“Albany lawmakers argued that if the sport were legalized, fights would be regulated, reducing harm,” she spouts in her half-baked argument. Well, this might come to a shock to Gelinas, but amateur MMA fights have technically always been legal in New York, and what do you know, they have referees and medical staff on hand just like the UFC. So I take it that means Gelinas is just opposed to fighters sustaining concussions if they get paid and have access to more comprehensive physicals?
Furthermore, MMA training is not illegal in New York, and anybody with even a tiny understanding of the sport knows that most head injuries are sustained in the gym and in sparring sessions, not the fights themselves. If Mrs. Gelinas is so concerned about preventing injuries, why doesn’t she pen an op-ed demanding the nanny state ban working out altogether? Nearly half a million Americans were hospitalized for exercise-related injuries in 2012 alone, with treadmill mishaps resulting in more than 24,000 hospital trips each and every year in the U.S. According to Wikipedia, there have been three sanctioned MMA-related deaths in U.S. history; meanwhile, four times as many teenagers lost their lives on the nation’s high school football fields just last year. Where’s the outrage over the all-too-routine sanctioned death – not injury, but freaking death – going on there?
Yes, MMA is a sport fraught with hazards. Then again, while there is no reliable long-term scientific data out there to verify it, everyone who volunteers to pursue MMA as a hobby or a profession has to know that what he or she is getting into is inherently dangerous. You don’t need a fancy Ph. D. in neuroscience to come to the conclusion that getting punched and kicked in the head for a living will probably have some negative cognitive effects in the long haul, but again, that’s no secret. MMA fighters, professional or amateur, know the risks and they pursue the sport, regardless.
You know what else is risky, though? Climbing atop ladders or walking on slippery surfaces or riding in or driving a motor vehicle. Combined, falls and car accidents account for at least half of all traumatic brain injuries in the U.S., but is Gelinas calling for scaffolds to be outlawed or for legislation preventing the use of cars as transportation?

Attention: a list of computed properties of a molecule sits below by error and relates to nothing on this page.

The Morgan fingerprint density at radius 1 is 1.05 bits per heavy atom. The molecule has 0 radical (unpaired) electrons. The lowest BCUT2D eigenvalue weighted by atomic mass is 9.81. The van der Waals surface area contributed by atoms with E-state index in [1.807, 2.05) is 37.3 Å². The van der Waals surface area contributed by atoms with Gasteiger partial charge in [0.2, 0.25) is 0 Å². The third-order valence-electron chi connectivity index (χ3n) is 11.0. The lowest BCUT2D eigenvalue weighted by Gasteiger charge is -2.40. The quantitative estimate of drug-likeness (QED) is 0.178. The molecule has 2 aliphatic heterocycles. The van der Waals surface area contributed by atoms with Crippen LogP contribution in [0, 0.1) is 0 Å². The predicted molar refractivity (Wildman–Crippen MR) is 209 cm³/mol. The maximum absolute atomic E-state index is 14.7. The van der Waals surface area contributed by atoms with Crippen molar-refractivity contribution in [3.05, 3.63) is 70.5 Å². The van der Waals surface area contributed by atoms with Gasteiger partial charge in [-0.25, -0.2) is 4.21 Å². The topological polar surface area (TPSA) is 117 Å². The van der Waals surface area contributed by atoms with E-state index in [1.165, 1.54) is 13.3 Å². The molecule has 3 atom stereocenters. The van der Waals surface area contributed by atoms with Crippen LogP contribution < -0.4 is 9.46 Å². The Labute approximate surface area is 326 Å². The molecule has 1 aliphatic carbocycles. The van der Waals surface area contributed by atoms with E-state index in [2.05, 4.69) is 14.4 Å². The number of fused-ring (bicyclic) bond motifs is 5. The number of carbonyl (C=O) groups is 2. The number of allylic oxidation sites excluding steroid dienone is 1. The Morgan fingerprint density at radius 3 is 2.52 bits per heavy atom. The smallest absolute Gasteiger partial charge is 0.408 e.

No, because that’s downright stupid and a little bit communistic. What you do is find ways to make those inherently dangerous things safer on the preventative side with seat belts and safety locks and air bags and harnesses. Well, the same holds true for MMA, and legalization – code word for “regulation,” of course – is the best way to ensure that the sport does indeed become a safer activity, through longitudinal brain tests, better concussion protocols and improved post-fight aftercare.
If Gelinas really cared about the safety of MMA fighters, she wouldn’t be embarking upon this insincere moral crusade to prevent brain injuries. Instead, she would be rallying behind fighter unionization efforts, so they can demand NFL-level concussion testing policies. She would be fighting against the UFC’s draconian PED testing policies – which unjustly penalize fighters for things people in their training camps do – and she would certainly advocate for fighters to be recognized as official employees (as contracted workers, nobody who fights in the UFC is eligible for company health insurance.)
But she won’t do any of those things, because she doesn’t give a damn about the well-being of mixed martial artists – unless, of course, she can exploit them to get her egotistical, self-serving dreck on the NYT landing page again.